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Viruses, Part 1: Beware of hoaxes

technofile  by al fasoldt

Columns and commentaries in a life-long dance with technology

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Viruses, Part 1: Beware of hoaxes

Technofile for June 15, 1997

By Al Fasoldt

Copyright © 1997, The Syracuse Newspapers

If you're as unlucky as I am, you get hit by an e-mailed virus hoax about once a month. And you probably don't know what to do about it.

That's been my problem. Because I write about computers and software, people I have never met put my e-mail address on chain letters that warn of viruses. Trouble is, not a single one of the dozens of letters I've received over the last two years was accurate. They all warned about dangers that didn't exist. All the viruses they mentioned were hoaxes.

I'm sure the people who send these letters on to me aren't up to any mischief. No doubt they believed the warning in big type when they saw it arrive in their own inboxes. And they probably thought they were keeping the world safe from harm.

I used to keep a list of these—the Penpal virus or the Penpal Greetings virus, the Deeyenda virus, the Irina virus, the Red Baron virus, and many more. (And these are just from the last couple of months.) All of them are hoaxes. The viruses don't exist, yet thousands or perhaps even hundreds of thousands of computer users passed warnings to each other to watch out for them.

We have enough problems dealing with real viruses. Trying to get your virtual friends and neighbors to stop participating in hoaxes seems like too much to ask. I have better things to do.

Luckily, Rob Rosenberger cares enough to take up my slack. Unlike most experts on viruses, Rosenberger does not work for any of the companies that sell anti-virus software, and he has a healthy attitude toward the scientific method. And that means you need to prove something exists before you can get Rob Rosenberger to believe it.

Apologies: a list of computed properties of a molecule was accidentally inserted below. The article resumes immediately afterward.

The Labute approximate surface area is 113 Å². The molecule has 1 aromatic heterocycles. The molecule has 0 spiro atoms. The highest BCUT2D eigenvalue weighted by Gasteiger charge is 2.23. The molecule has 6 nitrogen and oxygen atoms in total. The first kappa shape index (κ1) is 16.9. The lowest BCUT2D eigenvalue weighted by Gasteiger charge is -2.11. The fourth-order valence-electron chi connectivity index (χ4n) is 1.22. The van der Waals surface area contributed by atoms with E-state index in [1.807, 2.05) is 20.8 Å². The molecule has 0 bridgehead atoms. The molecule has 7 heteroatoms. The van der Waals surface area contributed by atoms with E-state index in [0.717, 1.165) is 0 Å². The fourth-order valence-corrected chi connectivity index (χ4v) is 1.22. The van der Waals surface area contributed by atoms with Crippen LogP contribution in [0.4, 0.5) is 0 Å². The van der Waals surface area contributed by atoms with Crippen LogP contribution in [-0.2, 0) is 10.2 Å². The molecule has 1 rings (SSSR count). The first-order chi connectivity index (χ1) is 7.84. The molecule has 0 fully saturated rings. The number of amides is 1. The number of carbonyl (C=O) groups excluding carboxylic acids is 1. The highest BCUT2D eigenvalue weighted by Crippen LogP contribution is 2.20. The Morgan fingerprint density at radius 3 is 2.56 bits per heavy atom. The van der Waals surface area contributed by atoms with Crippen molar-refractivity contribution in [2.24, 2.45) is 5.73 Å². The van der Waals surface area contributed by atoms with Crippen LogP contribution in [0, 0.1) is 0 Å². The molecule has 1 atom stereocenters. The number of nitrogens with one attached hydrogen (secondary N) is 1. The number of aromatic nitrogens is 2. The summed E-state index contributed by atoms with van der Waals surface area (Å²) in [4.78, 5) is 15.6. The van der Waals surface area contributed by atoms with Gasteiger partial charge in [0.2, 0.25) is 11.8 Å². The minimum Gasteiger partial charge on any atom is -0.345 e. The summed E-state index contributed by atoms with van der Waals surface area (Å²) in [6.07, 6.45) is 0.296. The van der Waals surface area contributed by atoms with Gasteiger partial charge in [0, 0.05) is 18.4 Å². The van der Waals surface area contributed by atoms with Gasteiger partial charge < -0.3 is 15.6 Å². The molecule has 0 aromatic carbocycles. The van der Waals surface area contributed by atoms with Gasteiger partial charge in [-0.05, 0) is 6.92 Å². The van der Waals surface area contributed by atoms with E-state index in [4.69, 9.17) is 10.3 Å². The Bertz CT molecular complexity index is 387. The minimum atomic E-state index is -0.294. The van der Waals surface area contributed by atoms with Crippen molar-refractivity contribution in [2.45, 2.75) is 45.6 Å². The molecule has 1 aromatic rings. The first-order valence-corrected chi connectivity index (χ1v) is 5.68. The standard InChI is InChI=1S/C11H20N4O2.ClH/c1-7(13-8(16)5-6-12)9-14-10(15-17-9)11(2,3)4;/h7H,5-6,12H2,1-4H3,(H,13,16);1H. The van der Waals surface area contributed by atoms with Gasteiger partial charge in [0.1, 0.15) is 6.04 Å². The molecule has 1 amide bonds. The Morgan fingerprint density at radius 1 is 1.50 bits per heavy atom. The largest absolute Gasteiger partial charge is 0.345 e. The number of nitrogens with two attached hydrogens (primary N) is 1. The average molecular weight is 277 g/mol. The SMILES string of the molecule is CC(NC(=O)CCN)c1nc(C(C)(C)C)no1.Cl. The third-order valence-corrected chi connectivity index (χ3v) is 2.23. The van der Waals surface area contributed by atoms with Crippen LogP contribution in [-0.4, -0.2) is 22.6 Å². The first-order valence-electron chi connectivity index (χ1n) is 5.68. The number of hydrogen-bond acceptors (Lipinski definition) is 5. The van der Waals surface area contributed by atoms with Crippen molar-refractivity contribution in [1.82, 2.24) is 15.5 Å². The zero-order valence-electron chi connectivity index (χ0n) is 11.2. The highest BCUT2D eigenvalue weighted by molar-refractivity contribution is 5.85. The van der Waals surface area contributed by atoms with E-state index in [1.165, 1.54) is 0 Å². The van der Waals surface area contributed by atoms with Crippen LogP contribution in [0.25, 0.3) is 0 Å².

I've followed Rosenberger's career for nearly 10 years. I've come to trust his judgment implicitly, as have the Defense Department and dozens of other major organizations. (One of his most important studies of computer viruses has shown up in 230 books and other publications around the world.)

Rosenberger's war against virus hoaxes is waged from his Web site, He writes in a delightful thumb-in-your-eye style, and he has never been afraid to take an unpopular position. (Ever hear of the AOL4Free virus? Rosenberger points out that it's mostly a hoax, because there is a real AOL4Free virus that has struck only 24 times around the world and a non-existent one unwitting AOL members continue to warn each other about.)

Another virus-hoax debunker is the EliaShim hoax page, at EliaShim is an Israeli company that sells its own anti-virus software, but that does not seem to color its interest in tracking down hoaxes. I check the EliaShim page often. (If you look through the company's informational pages, you'll find that the executive vice president, Yael Sachs, is a Syracuse University grad.)

An excellent source of basic information on current virus hoaxes can be found at, the hoax site maintained by Data Fellows. The company makes its own anti-virus program and plugs its product throughout its other pages, but does a good job of debunking the hoaxes without a commercial slant. The Data Fellows researchers take the trouble to check the source of as many hoaxes as possible, and its reports can be fascinating.

(After writing this article, I was reminded by a Web librarian that an outstanding site on viruses and hoaxes is maintained by the Energy Department. It's one of those magic sites, full of information, devoid of slow-poke graphics and exceptionally useful.)

Of course, there are hoaxes and there are the Real McCoys. We'll take a look at what you can do to protect your PC or Mac from genuine viruses next week.

(A reader wearns about a chain-letter hoax purporting to be supported by the American Cancer Society.)

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